2018-19 Stats: 4G-14A-18P
Contract Status: Signed for two more seasons through 2021 ($4.166 million AAV)
It still remains hard to believe, but Jonas Brodin is just 25 years old following his seventh season with the Wild.
The 2011 first-round draft pick is coming off a season in which he continued to be a solid defenseman in his own zone, contributing to one of the top blue lines in the NHL. While his point totals were nothing to write home about, he did a great job at suppressing shots close to the Wild net throughout the season.
[caption id=attachment_50897" align="alignnone" width="1134] via Micah Blake McCurdy, @IneffectiveMath[/caption]
Of the team's top five defensemen -- Ryan Suter, Jared Spurgeon, Greg Pateryn, Nick Seeler and Brodin -- in terms of ice time this past season, Brodin's expected goals against per hour was second-best on the team only trailing Pateryn. Meaning, they both did a great job at keeping shots out of the high danger area in front of the Wild goal.
In fact, if you look at all NHL defensemen who played at least 1,200 minutes at 5-on-5 this past season, Pateryn and Brodin were top two in the league for expected goals against per hour. To no surprise, Pateryn and Brodin thrived together defensively as Pateryn was the main partner for Brodin after Matt Dumba's season-ending injury in mid-December.
[caption id=attachment_49081" align="alignnone" width="1998] via Sean Tierney, @chartinghockey[/caption]
As always, there was not much offensively to write home about with Brodin, as his talents lie defensively. He has more than doubled his career point total the past three seasons under head coach Bruce Boudreau, but that perhaps has more to do with Boudreau's style of play rather than Brodin maybe taking a step forward offensively.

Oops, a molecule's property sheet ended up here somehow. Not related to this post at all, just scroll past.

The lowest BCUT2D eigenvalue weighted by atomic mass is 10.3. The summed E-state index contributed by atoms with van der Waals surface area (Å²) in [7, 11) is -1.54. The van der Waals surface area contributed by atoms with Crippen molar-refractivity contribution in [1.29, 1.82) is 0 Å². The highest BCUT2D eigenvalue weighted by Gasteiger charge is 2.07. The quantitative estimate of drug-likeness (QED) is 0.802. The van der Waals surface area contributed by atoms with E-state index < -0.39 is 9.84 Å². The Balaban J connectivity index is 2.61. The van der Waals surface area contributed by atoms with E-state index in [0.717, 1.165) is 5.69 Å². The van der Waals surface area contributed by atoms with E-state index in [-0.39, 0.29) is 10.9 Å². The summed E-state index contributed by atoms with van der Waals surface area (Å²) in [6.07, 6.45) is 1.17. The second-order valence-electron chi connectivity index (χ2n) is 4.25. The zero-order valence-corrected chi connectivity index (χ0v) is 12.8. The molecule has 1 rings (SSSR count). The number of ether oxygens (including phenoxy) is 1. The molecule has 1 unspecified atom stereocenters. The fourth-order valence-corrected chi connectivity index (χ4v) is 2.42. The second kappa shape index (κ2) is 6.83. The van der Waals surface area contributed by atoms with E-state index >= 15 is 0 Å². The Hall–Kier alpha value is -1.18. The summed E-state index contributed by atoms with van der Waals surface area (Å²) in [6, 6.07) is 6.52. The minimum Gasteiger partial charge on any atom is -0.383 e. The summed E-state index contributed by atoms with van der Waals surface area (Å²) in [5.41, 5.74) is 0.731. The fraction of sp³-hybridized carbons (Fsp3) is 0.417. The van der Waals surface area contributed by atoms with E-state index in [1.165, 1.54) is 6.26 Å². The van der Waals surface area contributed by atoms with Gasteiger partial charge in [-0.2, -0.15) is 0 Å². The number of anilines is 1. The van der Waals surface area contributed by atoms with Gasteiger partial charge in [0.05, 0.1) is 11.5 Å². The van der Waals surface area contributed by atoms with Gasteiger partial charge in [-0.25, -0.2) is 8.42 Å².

[caption id=attachment_49082" align="alignnone" width="1998] via Sean Tierney, @ChartingHockey[/caption]
Minnesota has Brodin locked in for two more years before he hits unrestricted free agency at the age of 27. It is possible he could be used as a trade chip this offseason, but the Wild seemingly have more pressing matters -- Spurgeon and Jason Zucker -- to tend to first before they consider moving Brodin.
A team in the market for a defensive defenseman could be inclined to take on Brodin and his $4.166 million cap hit for the remaining two seasons, but that is a higher cap hit for someone who just plays defense. So unless the Wild were willing to eat salary -- doubtful -- they might get all the much in return.
Odds favor Brodin being in the opening night lineup with the Wild in the fall but never rule out a trade. But with the Wild offense in a state of flux at the moment, is it a good idea to jettison their solid second pair blueliner?
Stats in this post courtesy of Natural Stat Trick, Evolving Hockey, HockeyViz, and Hockey-Reference.
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